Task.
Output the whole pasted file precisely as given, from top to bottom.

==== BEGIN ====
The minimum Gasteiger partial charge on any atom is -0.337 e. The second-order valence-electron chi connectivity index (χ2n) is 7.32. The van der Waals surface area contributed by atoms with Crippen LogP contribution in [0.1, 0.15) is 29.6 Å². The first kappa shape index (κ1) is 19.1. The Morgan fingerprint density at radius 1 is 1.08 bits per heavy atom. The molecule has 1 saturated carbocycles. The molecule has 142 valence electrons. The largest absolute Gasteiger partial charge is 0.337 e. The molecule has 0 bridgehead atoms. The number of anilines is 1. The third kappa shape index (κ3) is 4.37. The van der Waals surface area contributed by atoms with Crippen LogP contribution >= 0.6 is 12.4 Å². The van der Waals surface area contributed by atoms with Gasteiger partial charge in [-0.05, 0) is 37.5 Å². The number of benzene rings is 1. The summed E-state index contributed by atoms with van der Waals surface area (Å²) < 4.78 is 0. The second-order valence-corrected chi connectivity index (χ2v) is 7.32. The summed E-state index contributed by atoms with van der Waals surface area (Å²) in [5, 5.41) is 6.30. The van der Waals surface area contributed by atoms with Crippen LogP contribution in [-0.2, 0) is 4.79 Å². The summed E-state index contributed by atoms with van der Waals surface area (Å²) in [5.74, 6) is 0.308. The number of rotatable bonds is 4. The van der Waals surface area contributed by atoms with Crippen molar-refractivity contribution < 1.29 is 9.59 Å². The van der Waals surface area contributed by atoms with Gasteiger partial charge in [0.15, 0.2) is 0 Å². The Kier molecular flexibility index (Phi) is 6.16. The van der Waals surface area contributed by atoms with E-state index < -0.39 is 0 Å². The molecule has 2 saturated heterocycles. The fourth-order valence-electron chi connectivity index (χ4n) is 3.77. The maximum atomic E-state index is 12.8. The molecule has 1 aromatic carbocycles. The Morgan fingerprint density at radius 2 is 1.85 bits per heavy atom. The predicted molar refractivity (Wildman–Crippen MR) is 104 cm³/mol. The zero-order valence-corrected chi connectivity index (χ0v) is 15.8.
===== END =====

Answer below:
The minimum Gasteiger partial charge on any atom is -0.337 e. The second-order valence-electron chi connectivity index (χ2n) is 7.32. The van der Waals surface area contributed by atoms with Crippen LogP contribution in [0.1, 0.15) is 29.6 Å². The first kappa shape index (κ1) is 19.1. The Morgan fingerprint density at radius 1 is 1.08 bits per heavy atom. The molecule has 1 saturated carbocycles. The molecule has 142 valence electrons. The largest absolute Gasteiger partial charge is 0.337 e. The molecule has 0 bridgehead atoms. The number of anilines is 1. The third kappa shape index (κ3) is 4.37. The van der Waals surface area contributed by atoms with Crippen LogP contribution >= 0.6 is 12.4 Å². The van der Waals surface area contributed by atoms with Gasteiger partial charge in [-0.05, 0) is 37.5 Å². The number of benzene rings is 1. The summed E-state index contributed by atoms with van der Waals surface area (Å²) < 4.78 is 0. The second-order valence-corrected chi connectivity index (χ2v) is 7.32. The summed E-state index contributed by atoms with van der Waals surface area (Å²) in [5, 5.41) is 6.30. The van der Waals surface area contributed by atoms with Crippen LogP contribution in [-0.2, 0) is 4.79 Å². The summed E-state index contributed by atoms with van der Waals surface area (Å²) in [5.74, 6) is 0.308. The number of rotatable bonds is 4. The van der Waals surface area contributed by atoms with Crippen molar-refractivity contribution < 1.29 is 9.59 Å². The van der Waals surface area contributed by atoms with Gasteiger partial charge in [0.15, 0.2) is 0 Å². The Kier molecular flexibility index (Phi) is 6.16. The van der Waals surface area contributed by atoms with E-state index < -0.39 is 0 Å². The molecule has 2 saturated heterocycles. The fourth-order valence-electron chi connectivity index (χ4n) is 3.77. The maximum atomic E-state index is 12.8. The molecule has 1 aromatic carbocycles. The Morgan fingerprint density at radius 2 is 1.85 bits per heavy atom. The predicted molar refractivity (Wildman–Crippen MR) is 104 cm³/mol. The zero-order valence-corrected chi connectivity index (χ0v) is 15.8.